WE are told, all too frequently, that the English Premier League is the best of its kind in the world. It’s in your face, day-in, day-out and you cannot get away from it. But there is a tendency for English football to believe its own hype, something that loses credibility when the national team under-performs in yet another major competition, or the nation’s clubs fall short in the UEFA Champions League.

We headed for Hull just a few days after a mixed week for English clubs in Europe – Arsenal had ponced a draw with PSG, City had drawn in Germany and Tottenham had gone out of the Champions League cheaply. Only Leicester City had won in Europe’s major competition. The Premier League still has a point to prove.

What could Hull City and West Bromwich Albion do to show us that the Premier was alive and well and strong in depth? We were ready to be entertained, but expectation had to be tempered.

Albion had just beaten Burnley 4-0, their second successive win, and their fans were crowing about centre forward Salomon Rondon, who had scored one of the goals. “Who’s the best striker in the Premier League….do do Rondon, do do Rondon”, a rendition that would have gladdened Phil Spector.

That win took Albion, led by Tony Pulis, up to ninth in the Premier. There’s a big difference between where teams like Albion are and the top clubs, the Premier is a two-speed league and the best that most can hope for is to stay away from the drop zone.

Hull City will be hoping to do just that in their first season back after relegation. So far, the signs are that 2016-17 might be a tough one for the club. Despite winning promotion at the first attempt, these are slightly troubling times for Hull. Their owner, Assem Allam, wanted to change the club’s name and branding, which did not go down well with the locals. Since then, he has been in talks to sell the club to Chinese investors. When we arrived at the ground, the KCOM Stadium, a helicopter hovered overhead. “It’s the new owners,” said one Hull fan, perhaps thinking wishfully.

The KCOM is certainly an improvement on Boothferry Park, which acquired the air of Reginald Perrin’s Sunshine Desserts in its later years, the missing illuminated letters of its signage resulting in “Fer Ark” or “Bothferry”. The new site, initially called the KC (Kingston Communications) Stadium, was funded by the council and the sale of a stake in Kingston Communications, and was opened in October 2002.

The relocation acted as a rebirth for Hull and by 2008, they were in the Premier, ending the old claim that Hull was the biggest town/city not to have hosted top flight football. This is Hull’s third spell in the Premier and the novelty may have worn off somewhat. Average crowds have declined every season, from the 24,816 recorded in 2008-09 to the 22,348 figure so far in 2016-17. The last two crowds before meeting WBA were sub-20,000 – the Guardian said on the morning of the match that they had been “hampered by injuries and beset by supporter unrest”.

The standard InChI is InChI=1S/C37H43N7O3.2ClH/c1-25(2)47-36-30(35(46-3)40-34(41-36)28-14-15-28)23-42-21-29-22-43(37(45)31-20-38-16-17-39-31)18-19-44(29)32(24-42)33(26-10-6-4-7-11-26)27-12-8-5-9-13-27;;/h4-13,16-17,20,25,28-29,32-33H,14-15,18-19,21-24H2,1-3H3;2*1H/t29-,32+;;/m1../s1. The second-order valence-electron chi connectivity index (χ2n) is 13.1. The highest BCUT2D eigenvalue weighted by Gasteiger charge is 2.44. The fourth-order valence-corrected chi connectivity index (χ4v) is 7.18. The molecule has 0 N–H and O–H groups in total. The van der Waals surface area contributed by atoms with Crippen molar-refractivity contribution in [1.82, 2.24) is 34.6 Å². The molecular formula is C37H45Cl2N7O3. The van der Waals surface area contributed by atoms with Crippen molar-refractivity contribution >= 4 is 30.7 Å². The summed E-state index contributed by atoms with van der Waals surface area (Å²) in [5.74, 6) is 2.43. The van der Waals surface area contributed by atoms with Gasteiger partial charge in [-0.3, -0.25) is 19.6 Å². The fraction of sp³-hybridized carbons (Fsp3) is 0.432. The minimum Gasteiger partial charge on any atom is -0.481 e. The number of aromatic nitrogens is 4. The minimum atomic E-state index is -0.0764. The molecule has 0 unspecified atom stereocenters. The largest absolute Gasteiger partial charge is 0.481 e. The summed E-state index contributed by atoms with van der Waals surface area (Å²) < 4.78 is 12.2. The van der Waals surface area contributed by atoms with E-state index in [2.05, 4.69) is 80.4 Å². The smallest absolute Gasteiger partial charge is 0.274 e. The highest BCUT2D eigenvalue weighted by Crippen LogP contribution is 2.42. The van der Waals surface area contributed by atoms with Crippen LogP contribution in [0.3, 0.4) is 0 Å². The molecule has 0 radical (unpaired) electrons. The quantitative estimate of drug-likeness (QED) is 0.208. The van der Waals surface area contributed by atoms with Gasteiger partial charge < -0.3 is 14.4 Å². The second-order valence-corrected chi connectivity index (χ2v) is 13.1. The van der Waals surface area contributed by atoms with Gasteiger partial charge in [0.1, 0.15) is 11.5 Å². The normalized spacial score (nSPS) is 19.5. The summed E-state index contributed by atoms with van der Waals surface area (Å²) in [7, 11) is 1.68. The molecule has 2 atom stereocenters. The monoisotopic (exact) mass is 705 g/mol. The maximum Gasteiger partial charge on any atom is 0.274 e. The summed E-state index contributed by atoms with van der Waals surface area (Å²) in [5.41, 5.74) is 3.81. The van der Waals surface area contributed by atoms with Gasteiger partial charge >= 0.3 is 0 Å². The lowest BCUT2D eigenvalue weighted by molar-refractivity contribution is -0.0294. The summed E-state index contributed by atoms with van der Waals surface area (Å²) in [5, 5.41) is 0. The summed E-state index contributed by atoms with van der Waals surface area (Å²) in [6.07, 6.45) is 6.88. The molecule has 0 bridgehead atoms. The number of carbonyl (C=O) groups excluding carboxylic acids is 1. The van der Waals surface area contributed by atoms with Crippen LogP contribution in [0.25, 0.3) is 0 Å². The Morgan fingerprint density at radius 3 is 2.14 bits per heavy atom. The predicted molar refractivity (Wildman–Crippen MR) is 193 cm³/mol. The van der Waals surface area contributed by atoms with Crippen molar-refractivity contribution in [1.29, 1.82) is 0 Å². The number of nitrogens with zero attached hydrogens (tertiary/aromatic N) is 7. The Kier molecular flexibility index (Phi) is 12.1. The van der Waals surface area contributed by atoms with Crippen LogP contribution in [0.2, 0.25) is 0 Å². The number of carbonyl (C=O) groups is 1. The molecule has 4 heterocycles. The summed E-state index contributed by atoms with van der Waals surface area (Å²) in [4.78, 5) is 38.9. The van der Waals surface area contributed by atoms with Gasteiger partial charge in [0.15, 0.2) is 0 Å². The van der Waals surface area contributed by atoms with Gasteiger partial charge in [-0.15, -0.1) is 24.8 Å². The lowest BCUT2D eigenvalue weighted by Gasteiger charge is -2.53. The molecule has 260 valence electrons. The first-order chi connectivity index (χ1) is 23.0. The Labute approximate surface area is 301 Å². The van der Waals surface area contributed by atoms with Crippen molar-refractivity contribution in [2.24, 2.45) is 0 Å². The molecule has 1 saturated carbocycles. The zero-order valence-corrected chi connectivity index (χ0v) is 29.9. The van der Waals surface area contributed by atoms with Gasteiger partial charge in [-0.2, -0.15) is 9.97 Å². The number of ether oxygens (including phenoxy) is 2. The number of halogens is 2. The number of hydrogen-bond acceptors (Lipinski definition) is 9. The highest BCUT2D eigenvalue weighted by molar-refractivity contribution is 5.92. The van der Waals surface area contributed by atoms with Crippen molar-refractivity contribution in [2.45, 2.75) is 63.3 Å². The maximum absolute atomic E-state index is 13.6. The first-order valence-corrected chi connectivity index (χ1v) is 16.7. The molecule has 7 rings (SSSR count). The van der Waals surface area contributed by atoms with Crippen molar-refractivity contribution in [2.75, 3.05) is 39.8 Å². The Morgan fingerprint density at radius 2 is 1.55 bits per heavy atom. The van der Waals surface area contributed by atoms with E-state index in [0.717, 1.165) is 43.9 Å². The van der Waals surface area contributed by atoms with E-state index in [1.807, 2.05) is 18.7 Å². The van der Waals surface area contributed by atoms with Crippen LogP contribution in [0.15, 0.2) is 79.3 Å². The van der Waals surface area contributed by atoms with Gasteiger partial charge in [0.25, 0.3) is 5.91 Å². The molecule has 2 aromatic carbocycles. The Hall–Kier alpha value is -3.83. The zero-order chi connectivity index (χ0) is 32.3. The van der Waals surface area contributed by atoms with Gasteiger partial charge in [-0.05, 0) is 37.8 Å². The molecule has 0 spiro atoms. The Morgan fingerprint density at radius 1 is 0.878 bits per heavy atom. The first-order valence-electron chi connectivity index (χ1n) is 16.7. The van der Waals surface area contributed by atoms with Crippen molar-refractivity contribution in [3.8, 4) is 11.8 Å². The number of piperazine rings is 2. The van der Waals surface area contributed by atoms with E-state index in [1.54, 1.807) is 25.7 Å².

They had won just twice at home in the Premier, but to be fair to the Tigers, they had already met Manchester United, Arsenal and Chelsea at the KCOM. After playing WBA, they could look forward to a Football League Cup quarter-final against resurgent Newcastle United.

The season had started quite encouragingly, however. After mysteriously losing manager Steve Bruce in the summer, Mike Phelan, another of Sir Alex Ferguson’s acolytes, was appointed caretaker boss. Hull began with two straight wins, including the opener against champions Leicester, but won just once more after those successes.

West Bromwich Albion’s season looked to have turned around with two successive victories, 2-1 at Leicester and that 4-0 drubbing of Burnley. This had, apparently, quietened the Hawthorns regulars, although they seemed pretty noisy on the train into Hull!


And so, the game itself. A catalogue of misplaced passes and aimless crosses characterised the first period. We had to remind ourselves that this was the Premier League, for the quality was that low. Hull’s fans were fantastic, though, getting behind their team for the entire game. There was some irony in their backing, such as over-enthusiastic celebration of a tackle being won, a clearance or an attempt on goal: “We’ve had a shot on goal…we’ve had a shot on goal.”

West Bromwich Albion, who dominated possession in the first half, took the lead on 34 minutes when Gareth McAuley headed home from a corner. It all looked too easy.

But Hull were much better in the second half and levelled with 18 minutes to go, skipper Michael Dawson shooting into the net after Robert Snodgrass’ free kick was knocked down by Congolese forward Dieumerci Mbokani. A point apiece from a poor game.

Walking back from the ground was all very Lowryesque, a human tide edging across the railway bridge and towards town. The jaunty and optimistic sound of Sports Report could be heard from someone’s kitchen or car – a few years back, everyone would be straining their ears to hear the scores, but the age of instant media has taken away the exclusivity of the eager fan with a transistor radio clamped to the ear. With collars up and hands in pockets, all you could hear were the mumblings acknowledging that Hull had saved a valuable point. It’s probably going to be like that all season at the KCOM.